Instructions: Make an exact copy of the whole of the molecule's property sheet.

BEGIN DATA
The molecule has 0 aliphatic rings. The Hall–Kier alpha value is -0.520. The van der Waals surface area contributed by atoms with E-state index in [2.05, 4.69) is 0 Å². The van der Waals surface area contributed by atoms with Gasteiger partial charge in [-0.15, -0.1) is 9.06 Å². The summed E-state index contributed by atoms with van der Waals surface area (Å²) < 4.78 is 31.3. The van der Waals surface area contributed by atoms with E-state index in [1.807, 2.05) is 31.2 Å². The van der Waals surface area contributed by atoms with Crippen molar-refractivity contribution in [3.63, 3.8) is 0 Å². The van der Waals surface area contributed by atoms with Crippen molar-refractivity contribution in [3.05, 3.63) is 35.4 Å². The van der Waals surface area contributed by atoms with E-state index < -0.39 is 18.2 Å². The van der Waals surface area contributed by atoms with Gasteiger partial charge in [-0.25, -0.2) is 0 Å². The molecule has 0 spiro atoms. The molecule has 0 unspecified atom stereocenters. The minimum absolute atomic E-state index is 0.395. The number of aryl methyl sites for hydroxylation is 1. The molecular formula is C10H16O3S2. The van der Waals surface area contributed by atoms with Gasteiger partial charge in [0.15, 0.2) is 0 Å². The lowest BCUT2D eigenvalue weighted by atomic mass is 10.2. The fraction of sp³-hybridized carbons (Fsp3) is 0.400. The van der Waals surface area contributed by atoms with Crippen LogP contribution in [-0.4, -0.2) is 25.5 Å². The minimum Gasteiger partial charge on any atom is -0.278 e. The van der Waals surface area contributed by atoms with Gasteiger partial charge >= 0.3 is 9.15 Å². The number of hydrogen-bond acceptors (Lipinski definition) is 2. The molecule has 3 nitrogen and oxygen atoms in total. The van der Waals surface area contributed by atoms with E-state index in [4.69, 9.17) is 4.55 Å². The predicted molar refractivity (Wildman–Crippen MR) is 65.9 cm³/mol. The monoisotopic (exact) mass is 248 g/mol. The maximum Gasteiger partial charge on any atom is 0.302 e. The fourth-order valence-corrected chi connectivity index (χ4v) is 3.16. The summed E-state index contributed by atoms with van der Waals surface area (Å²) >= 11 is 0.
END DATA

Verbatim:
The molecule has 0 aliphatic rings. The Hall–Kier alpha value is -0.520. The van der Waals surface area contributed by atoms with E-state index in [2.05, 4.69) is 0 Å². The van der Waals surface area contributed by atoms with Gasteiger partial charge in [-0.15, -0.1) is 9.06 Å². The summed E-state index contributed by atoms with van der Waals surface area (Å²) < 4.78 is 31.3. The van der Waals surface area contributed by atoms with E-state index in [1.807, 2.05) is 31.2 Å². The van der Waals surface area contributed by atoms with Crippen molar-refractivity contribution in [3.63, 3.8) is 0 Å². The van der Waals surface area contributed by atoms with Crippen molar-refractivity contribution in [3.05, 3.63) is 35.4 Å². The van der Waals surface area contributed by atoms with E-state index < -0.39 is 18.2 Å². The van der Waals surface area contributed by atoms with Gasteiger partial charge in [-0.25, -0.2) is 0 Å². The molecule has 0 spiro atoms. The molecule has 0 unspecified atom stereocenters. The minimum absolute atomic E-state index is 0.395. The number of aryl methyl sites for hydroxylation is 1. The molecular formula is C10H16O3S2. The van der Waals surface area contributed by atoms with Gasteiger partial charge in [0.15, 0.2) is 0 Å². The lowest BCUT2D eigenvalue weighted by atomic mass is 10.2. The fraction of sp³-hybridized carbons (Fsp3) is 0.400. The van der Waals surface area contributed by atoms with Crippen LogP contribution in [-0.4, -0.2) is 25.5 Å². The minimum Gasteiger partial charge on any atom is -0.278 e. The van der Waals surface area contributed by atoms with Gasteiger partial charge >= 0.3 is 9.15 Å². The number of hydrogen-bond acceptors (Lipinski definition) is 2. The molecule has 3 nitrogen and oxygen atoms in total. The van der Waals surface area contributed by atoms with E-state index in [4.69, 9.17) is 4.55 Å². The predicted molar refractivity (Wildman–Crippen MR) is 65.9 cm³/mol. The monoisotopic (exact) mass is 248 g/mol. The maximum Gasteiger partial charge on any atom is 0.302 e. The fourth-order valence-corrected chi connectivity index (χ4v) is 3.16. The summed E-state index contributed by atoms with van der Waals surface area (Å²) >= 11 is 0.